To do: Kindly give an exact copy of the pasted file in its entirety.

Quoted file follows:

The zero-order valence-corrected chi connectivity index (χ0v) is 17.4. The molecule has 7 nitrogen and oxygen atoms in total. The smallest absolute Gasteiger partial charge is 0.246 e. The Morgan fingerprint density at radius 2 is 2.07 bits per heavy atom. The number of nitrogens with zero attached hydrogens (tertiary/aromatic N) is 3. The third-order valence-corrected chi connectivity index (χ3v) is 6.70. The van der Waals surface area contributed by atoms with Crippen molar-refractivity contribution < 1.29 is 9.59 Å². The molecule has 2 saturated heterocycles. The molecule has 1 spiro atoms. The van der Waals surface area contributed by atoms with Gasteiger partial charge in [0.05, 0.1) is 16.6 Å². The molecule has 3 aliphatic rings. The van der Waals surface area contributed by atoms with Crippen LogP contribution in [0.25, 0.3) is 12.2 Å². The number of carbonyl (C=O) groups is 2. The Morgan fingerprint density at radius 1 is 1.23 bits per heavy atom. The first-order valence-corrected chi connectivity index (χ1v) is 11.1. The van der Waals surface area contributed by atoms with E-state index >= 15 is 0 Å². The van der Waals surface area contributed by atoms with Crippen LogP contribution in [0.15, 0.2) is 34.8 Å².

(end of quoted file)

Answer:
The zero-order valence-corrected chi connectivity index (χ0v) is 17.4. The molecule has 7 nitrogen and oxygen atoms in total. The smallest absolute Gasteiger partial charge is 0.246 e. The Morgan fingerprint density at radius 2 is 2.07 bits per heavy atom. The number of nitrogens with zero attached hydrogens (tertiary/aromatic N) is 3. The third-order valence-corrected chi connectivity index (χ3v) is 6.70. The van der Waals surface area contributed by atoms with Crippen molar-refractivity contribution < 1.29 is 9.59 Å². The molecule has 2 saturated heterocycles. The molecule has 1 spiro atoms. The van der Waals surface area contributed by atoms with Gasteiger partial charge in [0.05, 0.1) is 16.6 Å². The molecule has 3 aliphatic rings. The van der Waals surface area contributed by atoms with Crippen LogP contribution in [0.25, 0.3) is 12.2 Å². The number of carbonyl (C=O) groups is 2. The Morgan fingerprint density at radius 1 is 1.23 bits per heavy atom. The first-order valence-corrected chi connectivity index (χ1v) is 11.1. The van der Waals surface area contributed by atoms with E-state index >= 15 is 0 Å². The van der Waals surface area contributed by atoms with Crippen LogP contribution in [0.15, 0.2) is 34.8 Å².